Ebert’s work inspires love of cinema, critical thought

They say everyone’s a critic. Roger Ebert was a great one. As a child fascinated with movie magic, I recall seeing him and Richard Roeper on At the Movies with their trademark thumbs up and thumbs down. Truthfully, I found them a tad boring; two old guys sat in chairs and said things. At least the movie clips were cool, though, since movies were cool. Then, in early high school, I came down with a nasty case of cinephilia. Movies were not just movies now: they were films. I cultivated a healthy dose of snobbery, admittedly. But I was enamored. Who isn’t silly when first in love? Film criticism offered me a path to understanding films—a roadmap to feeling each emotional bump and intellectual subtlety.

Perhaps my friends hadn’t seen that French arthouse film—say, Roman de Gare—but A.O. Scott had seen it, thought upon it and synthesized his reactions into an entertaining, insightful nugget. There was and is an art to film criticism. It is an invisible art, much like a well-calculated Hollywood film. In such a film, the visual and aural, the narrative and the acting, flow together into a seamless stream. You are transported. You are taken away. You don’t always know how, but so it goes. Films fill the gap between hearing a joke and laughing at it. Good movie criticism merely tries to reveal these unobserved crevices. This doesn’t mean it must be sober and dry. It is simple fun its own right. Movie criticism is part of the sheer joy of watching movies.

We all act the part of the movie critic and offer our best shot. If going to the movies is like going to a place of worship, movie criticism is like the essential commentaries. You can’t just go to such a sacred place without the appropriate signposts and explanations. Someone must explain the holy water or prayer mats—the rituals and the artifacts. That someone may be the minister, or your friend, or your father.

Now, movies aren’t entirely like church: we go to the movies not only for spiritual fulfillment, but for corporeal desires: repulsion and lust, to name two. And I certainly don’t head to the television for movie trailers anymore, with YouTube but a screen away. I doubt you do as well. An era has passed. I recall flipping through old DVDs and VHS tapes the other day, and noticing Ebert’s “Two Thumbs Up!” emblazoned proudly on many a worn-out sleeve. These sleeves have been weathered and frayed by time. The individual critic is less noticeable now amid the aggregate scores of RottenTomatoes and Metacritic. The words fade into ratings averaged together. When the critic Armond White failed to toe the critical line for The Social Network (2010) and disturbed an otherwise “perfect” RottenTomatoes rating—he knocked it down from 100 percent to 97 percent—people lambasted him. Despite his individual opinion, what mattered more was that he marred the rating. The rating took precedence over the words, no matter whether White was merely a contrarian or the only honest critic.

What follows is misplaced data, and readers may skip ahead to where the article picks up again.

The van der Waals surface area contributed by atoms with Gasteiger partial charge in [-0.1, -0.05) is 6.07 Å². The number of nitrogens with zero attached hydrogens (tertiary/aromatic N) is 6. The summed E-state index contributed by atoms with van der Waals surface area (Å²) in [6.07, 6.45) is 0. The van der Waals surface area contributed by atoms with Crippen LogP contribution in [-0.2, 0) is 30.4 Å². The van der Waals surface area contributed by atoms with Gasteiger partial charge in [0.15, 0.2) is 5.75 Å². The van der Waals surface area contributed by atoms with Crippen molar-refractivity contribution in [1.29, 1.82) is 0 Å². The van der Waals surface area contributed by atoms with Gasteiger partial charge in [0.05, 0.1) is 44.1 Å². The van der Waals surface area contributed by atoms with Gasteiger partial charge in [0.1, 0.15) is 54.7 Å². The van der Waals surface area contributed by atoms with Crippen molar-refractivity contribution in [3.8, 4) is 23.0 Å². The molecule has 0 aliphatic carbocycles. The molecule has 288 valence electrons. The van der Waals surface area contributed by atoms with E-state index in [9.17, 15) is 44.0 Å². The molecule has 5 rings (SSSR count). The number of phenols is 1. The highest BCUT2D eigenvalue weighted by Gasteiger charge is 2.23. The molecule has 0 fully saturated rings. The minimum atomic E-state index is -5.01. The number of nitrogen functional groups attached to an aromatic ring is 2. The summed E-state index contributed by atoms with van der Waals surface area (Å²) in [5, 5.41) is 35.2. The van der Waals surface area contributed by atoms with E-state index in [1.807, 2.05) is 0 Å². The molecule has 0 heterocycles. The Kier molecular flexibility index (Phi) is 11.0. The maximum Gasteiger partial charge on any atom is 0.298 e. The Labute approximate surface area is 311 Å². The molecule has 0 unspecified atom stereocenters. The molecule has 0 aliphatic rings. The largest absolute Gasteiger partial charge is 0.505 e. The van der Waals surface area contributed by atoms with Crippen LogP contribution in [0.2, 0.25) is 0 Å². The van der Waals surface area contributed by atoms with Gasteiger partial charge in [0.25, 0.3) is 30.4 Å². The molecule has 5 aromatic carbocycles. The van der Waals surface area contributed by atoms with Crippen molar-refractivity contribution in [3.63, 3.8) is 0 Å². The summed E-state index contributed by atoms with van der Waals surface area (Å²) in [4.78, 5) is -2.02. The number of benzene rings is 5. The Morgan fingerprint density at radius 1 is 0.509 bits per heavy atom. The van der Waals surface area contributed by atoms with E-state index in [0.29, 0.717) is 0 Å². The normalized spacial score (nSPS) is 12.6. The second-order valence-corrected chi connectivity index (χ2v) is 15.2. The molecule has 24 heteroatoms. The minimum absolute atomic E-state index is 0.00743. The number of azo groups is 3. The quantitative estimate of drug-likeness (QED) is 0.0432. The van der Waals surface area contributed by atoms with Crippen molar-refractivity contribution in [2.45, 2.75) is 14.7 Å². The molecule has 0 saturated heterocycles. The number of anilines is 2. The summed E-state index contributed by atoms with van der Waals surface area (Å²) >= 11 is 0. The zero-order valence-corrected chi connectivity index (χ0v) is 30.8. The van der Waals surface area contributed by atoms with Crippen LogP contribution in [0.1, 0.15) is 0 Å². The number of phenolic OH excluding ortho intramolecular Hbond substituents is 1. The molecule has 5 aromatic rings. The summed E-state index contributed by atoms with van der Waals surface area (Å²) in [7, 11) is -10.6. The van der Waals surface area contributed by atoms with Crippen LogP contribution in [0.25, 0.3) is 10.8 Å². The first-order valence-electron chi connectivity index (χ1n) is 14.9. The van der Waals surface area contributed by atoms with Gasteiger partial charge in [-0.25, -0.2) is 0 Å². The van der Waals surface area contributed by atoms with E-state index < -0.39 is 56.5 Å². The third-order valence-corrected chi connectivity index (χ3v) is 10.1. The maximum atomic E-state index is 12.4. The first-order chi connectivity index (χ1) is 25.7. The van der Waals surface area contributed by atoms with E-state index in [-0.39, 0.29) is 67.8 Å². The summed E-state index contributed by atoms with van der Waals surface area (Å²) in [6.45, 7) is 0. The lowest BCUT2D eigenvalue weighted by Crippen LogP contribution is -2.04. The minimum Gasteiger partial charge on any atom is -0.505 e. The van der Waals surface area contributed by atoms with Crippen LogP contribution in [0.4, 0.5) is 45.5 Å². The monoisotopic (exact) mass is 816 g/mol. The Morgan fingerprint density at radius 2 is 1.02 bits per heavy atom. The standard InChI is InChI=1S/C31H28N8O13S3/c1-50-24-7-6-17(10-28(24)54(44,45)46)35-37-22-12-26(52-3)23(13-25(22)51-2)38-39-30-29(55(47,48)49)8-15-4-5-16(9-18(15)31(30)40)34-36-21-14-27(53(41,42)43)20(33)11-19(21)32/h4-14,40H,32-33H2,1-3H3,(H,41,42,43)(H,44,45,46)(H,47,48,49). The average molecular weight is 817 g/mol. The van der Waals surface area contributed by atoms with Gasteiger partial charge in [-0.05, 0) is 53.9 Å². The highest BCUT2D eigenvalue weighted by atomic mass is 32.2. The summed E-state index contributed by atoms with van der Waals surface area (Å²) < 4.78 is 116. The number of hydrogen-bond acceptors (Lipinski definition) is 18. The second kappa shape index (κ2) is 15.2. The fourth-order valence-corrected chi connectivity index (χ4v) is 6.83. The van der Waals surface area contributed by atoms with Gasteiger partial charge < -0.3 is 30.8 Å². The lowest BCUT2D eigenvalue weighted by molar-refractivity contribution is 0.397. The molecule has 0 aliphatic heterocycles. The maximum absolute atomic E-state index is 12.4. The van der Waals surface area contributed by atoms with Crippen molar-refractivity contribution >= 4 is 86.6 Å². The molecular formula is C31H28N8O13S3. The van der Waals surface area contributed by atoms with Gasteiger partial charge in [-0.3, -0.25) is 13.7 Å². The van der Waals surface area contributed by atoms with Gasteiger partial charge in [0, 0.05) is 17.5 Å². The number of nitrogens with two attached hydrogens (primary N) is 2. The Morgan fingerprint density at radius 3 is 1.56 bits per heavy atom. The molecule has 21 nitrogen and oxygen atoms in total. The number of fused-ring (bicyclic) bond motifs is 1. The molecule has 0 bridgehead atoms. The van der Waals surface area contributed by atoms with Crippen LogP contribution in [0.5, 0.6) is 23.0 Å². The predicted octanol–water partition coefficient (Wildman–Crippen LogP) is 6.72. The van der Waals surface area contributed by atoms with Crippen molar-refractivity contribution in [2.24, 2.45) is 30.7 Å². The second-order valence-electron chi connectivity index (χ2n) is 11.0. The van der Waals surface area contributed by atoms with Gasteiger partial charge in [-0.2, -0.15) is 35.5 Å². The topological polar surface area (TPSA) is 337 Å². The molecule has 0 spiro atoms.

I do not lament RottenTomatoes for averaging ratings together; I admit to using them as quick barometers for my interest. I do not lament the increasing availability of reviews from alternative media outlets, or just plain individuals. I think it is wonderful that everyone can be a critic. But it is so easy to stop at the score. To distill reviews down to a score naturally omits something. This is nothing new. Sound bites and ratings are commonplace. But with Ebert’s passing, I simply ask for a moment to pause: I would like us to re-appreciate what reviews can do—the review as art piece.

The review is the fundamental way we express our love and hate for the movies. The trademark thumbs up and thumbs down is disarmingly effective. If we don’t consult the AVClub, we still may consult ourselves, or our friends. We are all critics. The movie critic still matters and criticism still matters. Ebert mattered, and matters. Tributes abound with each notable death, and his is no exception. Already, top ten lists are breaking down his corpus into fun, digestible quotes as they rightly should.

So this one’s to the moviegoers, the movie critics and the movie lovers. Ebert brought a sensitivity and refreshing lack of pretension to his reviews. His final blog post ends with a wonderful turn of phrase: “I’ll see you at the movies.” We’ll all be there, filling the pews and gazing at the silver screen and our laptops alike.

 

—Adam Buchsbaum ‘14 is a Film major.

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